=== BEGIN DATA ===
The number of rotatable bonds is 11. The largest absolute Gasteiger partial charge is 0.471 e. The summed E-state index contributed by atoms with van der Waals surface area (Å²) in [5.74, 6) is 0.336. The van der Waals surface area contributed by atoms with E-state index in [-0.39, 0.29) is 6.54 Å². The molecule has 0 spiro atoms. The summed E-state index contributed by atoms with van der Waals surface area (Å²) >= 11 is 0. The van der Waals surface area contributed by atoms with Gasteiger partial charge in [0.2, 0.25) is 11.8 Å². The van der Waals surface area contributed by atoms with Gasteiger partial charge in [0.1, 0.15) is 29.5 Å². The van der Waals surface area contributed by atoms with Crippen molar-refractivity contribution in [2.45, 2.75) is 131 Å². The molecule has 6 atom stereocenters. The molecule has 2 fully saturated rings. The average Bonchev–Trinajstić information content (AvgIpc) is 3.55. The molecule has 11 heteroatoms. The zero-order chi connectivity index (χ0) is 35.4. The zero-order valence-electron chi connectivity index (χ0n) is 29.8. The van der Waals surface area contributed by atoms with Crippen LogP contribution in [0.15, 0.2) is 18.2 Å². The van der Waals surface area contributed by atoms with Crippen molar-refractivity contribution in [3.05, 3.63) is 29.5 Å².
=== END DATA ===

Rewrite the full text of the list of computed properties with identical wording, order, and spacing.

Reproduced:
The number of rotatable bonds is 11. The largest absolute Gasteiger partial charge is 0.471 e. The summed E-state index contributed by atoms with van der Waals surface area (Å²) in [5.74, 6) is 0.336. The van der Waals surface area contributed by atoms with E-state index in [-0.39, 0.29) is 6.54 Å². The molecule has 0 spiro atoms. The summed E-state index contributed by atoms with van der Waals surface area (Å²) >= 11 is 0. The van der Waals surface area contributed by atoms with Gasteiger partial charge in [0.2, 0.25) is 11.8 Å². The van der Waals surface area contributed by atoms with Gasteiger partial charge in [0.1, 0.15) is 29.5 Å². The van der Waals surface area contributed by atoms with Crippen molar-refractivity contribution in [2.45, 2.75) is 131 Å². The molecule has 6 atom stereocenters. The molecule has 2 fully saturated rings. The average Bonchev–Trinajstić information content (AvgIpc) is 3.55. The molecule has 11 heteroatoms. The zero-order chi connectivity index (χ0) is 35.4. The zero-order valence-electron chi connectivity index (χ0n) is 29.8. The van der Waals surface area contributed by atoms with Crippen LogP contribution in [0.15, 0.2) is 18.2 Å². The van der Waals surface area contributed by atoms with Crippen molar-refractivity contribution in [3.05, 3.63) is 29.5 Å².